Special Needs Children: Should I Label My Kid?
For some, it's a godsend. For others, it's a stigmatizing professional opinion—and sometimes even a misdiagnosis. Read about kids who were labeled with a disorder, and what it meant, for better and for worse. Plus, read one mom's moving letter to her special needs son’s school principal
“A LABEL CHANGED OUR LIFE”
“My ‘Brat’ had Autism”
When 3-year-old Courtney Bourque of Loreauville, LA, has one of her meltdowns, Lacey Bourque knows how to handle the disapproving stares: She offers a card.
The card directs them to www.meetcourtney.org, where they can learn more about her, and autism, which now affects one in 88 children.
Bourque wasn't always this open with Courtney's illness. She and her husband, Bart, argued at first about whether it was possible to know for sure what was up with her. “But I never doubted the diagnosis,” says Bourque. “I just wanted her to get help. Fast.”
Although the diagnosis was crushing, Bourque says it was also a huge help. “We came up with ways to make her life easier,” she says. “She's calmer now, as we know what she needs.” And the insurance company approved her therapy.
“It Opened His Eyes to the World Around Him”
Cooper Windsor's kindergarten teacher had been the first to suggest he might have ADHD. The day he took his first dose of Ritalin, he ran over to her after discovering his classroom's Home Life Zone. “This is fun! When did you put these toys here?'” Upon hearing this, his mom, Amy Windsor, sobbed in relief. The toy zone had been there all along, but before he began the medication for ADHD, Cooper wasn't focused enough to notice them. “We knew it was working,” Windsor recalls.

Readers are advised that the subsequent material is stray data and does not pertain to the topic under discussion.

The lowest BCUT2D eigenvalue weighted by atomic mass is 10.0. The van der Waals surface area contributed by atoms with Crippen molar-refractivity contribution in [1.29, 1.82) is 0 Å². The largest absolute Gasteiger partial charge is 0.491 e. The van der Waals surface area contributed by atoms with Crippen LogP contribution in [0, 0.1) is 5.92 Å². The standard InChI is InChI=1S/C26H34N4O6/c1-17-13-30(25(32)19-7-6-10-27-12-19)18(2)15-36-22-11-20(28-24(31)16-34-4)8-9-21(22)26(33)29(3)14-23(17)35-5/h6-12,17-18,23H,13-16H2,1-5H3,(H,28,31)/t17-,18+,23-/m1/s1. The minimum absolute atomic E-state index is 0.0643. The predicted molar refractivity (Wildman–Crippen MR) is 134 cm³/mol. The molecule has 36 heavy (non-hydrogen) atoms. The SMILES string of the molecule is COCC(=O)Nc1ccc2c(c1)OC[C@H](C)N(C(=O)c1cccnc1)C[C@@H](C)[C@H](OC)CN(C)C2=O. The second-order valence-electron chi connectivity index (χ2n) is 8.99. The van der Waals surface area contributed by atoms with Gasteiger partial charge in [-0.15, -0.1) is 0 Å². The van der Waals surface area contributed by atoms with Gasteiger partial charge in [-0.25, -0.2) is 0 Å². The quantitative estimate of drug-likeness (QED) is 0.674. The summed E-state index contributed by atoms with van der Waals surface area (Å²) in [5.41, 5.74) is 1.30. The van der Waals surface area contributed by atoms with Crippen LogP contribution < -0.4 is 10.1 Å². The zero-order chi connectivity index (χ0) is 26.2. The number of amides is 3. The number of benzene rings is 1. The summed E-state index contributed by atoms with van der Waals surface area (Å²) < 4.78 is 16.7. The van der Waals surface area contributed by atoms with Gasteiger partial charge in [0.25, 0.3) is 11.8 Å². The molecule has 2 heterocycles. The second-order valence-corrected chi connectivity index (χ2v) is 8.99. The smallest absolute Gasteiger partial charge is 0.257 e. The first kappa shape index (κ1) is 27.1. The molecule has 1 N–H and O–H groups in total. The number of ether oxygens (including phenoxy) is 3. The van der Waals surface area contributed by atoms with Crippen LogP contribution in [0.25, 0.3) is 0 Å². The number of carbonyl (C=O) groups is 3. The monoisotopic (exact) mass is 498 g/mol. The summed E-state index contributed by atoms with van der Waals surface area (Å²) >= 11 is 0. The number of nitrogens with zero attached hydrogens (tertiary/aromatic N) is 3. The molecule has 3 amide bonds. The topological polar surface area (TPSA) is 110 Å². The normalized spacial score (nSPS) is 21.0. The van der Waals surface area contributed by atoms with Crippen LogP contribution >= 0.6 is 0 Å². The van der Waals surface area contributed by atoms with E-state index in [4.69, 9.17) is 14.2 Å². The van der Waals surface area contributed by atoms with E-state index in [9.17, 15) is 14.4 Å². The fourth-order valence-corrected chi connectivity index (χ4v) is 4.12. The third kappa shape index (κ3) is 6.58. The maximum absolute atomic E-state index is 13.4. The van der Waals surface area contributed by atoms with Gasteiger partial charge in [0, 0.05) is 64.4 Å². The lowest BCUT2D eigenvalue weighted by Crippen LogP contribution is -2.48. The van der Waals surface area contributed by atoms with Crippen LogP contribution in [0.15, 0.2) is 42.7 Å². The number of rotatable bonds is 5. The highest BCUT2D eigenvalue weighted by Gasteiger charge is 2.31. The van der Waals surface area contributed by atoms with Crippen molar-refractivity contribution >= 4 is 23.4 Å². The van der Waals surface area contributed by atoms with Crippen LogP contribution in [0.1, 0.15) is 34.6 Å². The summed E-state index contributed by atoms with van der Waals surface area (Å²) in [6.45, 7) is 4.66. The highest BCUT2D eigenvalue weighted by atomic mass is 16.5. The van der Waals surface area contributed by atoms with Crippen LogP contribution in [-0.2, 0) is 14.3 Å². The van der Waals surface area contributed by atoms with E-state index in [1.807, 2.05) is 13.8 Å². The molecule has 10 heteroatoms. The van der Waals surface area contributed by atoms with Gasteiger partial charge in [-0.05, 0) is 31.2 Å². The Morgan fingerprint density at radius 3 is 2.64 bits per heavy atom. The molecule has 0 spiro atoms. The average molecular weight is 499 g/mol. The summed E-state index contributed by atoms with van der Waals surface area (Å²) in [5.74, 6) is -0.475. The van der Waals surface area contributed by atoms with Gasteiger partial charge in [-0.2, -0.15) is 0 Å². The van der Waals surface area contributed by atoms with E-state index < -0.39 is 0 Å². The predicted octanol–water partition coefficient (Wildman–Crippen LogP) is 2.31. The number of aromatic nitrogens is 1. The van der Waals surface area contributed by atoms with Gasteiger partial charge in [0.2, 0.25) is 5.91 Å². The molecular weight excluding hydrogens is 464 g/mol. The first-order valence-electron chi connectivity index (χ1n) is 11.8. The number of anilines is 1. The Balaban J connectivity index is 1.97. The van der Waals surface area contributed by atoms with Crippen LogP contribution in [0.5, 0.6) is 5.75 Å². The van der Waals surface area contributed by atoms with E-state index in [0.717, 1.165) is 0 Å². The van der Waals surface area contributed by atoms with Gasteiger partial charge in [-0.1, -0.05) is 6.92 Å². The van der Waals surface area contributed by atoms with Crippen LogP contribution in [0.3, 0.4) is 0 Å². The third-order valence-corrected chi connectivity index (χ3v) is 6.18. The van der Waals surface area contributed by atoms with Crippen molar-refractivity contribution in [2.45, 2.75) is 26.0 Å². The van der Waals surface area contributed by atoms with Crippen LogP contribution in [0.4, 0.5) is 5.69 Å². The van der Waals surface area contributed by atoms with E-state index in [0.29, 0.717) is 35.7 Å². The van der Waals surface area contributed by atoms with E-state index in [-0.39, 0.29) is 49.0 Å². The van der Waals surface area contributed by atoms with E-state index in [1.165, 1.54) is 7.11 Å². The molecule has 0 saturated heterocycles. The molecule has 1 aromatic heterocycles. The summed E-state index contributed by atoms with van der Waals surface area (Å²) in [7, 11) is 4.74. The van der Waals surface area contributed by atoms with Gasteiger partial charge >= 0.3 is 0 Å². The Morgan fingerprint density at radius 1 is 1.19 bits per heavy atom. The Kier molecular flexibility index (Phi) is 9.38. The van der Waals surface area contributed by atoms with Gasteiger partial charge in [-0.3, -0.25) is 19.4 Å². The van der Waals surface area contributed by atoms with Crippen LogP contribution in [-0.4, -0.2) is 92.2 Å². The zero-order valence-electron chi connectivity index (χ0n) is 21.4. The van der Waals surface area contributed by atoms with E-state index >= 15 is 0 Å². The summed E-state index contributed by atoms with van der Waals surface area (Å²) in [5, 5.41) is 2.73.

“I finally knew why life was so chaotic. And it wasn't my fault.”
Cooper's parents disagreed at first about the label and medication. His dad worried the label would be a license to coast—that he'd get used to special treatment. But mostly, it provides a frame of reference. For instance, now they know Cooper can't sit still all the time, so they don't hound him. “We set goals he's capable of meeting,” says Windsor.
Many parents point to the lens that finally swayed them one way or the other: their child's self-esteem. “I understand when parents say they don't want to put a ‘ceiling’ on their child's potential by labeling them. But older kids tell me ‘I always knew I was different. Now I know why,’” says Chong. A diagnosis can put a new structure in place that can make all the difference. “Self-esteem is the critical part of good mental health,” says Dr. Brown. Lauro, the mom who stressed over the assessments, saw self-image as the missing piece in Aiden's puzzle. “Post-diagnosis, he has more confidence,” she says. “He's not as hesitant to join in. He'd gotten to an age where it was sink or swim, and without the label…I think it could've been sink.”